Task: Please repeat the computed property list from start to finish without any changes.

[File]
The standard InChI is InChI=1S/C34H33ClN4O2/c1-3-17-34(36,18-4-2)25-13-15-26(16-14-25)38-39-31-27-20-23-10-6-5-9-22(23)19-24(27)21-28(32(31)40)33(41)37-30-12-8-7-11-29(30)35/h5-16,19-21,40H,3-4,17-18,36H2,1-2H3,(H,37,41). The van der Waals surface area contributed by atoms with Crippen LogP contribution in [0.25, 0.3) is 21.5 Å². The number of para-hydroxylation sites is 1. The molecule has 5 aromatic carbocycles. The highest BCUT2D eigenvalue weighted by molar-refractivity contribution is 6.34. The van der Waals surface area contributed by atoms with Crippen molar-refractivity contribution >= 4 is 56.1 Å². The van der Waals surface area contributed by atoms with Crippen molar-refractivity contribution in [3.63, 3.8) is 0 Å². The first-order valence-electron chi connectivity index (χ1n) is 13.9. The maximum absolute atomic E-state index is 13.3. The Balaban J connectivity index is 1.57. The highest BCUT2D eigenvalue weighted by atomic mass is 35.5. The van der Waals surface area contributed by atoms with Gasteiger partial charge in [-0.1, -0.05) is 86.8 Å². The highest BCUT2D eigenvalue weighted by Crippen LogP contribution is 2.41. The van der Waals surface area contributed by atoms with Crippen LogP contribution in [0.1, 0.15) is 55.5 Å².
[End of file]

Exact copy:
The standard InChI is InChI=1S/C34H33ClN4O2/c1-3-17-34(36,18-4-2)25-13-15-26(16-14-25)38-39-31-27-20-23-10-6-5-9-22(23)19-24(27)21-28(32(31)40)33(41)37-30-12-8-7-11-29(30)35/h5-16,19-21,40H,3-4,17-18,36H2,1-2H3,(H,37,41). The van der Waals surface area contributed by atoms with Crippen LogP contribution in [0.25, 0.3) is 21.5 Å². The number of para-hydroxylation sites is 1. The molecule has 5 aromatic carbocycles. The highest BCUT2D eigenvalue weighted by molar-refractivity contribution is 6.34. The van der Waals surface area contributed by atoms with Crippen molar-refractivity contribution >= 4 is 56.1 Å². The van der Waals surface area contributed by atoms with Crippen molar-refractivity contribution in [3.63, 3.8) is 0 Å². The first-order valence-electron chi connectivity index (χ1n) is 13.9. The maximum absolute atomic E-state index is 13.3. The Balaban J connectivity index is 1.57. The highest BCUT2D eigenvalue weighted by atomic mass is 35.5. The van der Waals surface area contributed by atoms with Gasteiger partial charge in [-0.1, -0.05) is 86.8 Å². The highest BCUT2D eigenvalue weighted by Crippen LogP contribution is 2.41. The van der Waals surface area contributed by atoms with Crippen LogP contribution in [0.1, 0.15) is 55.5 Å².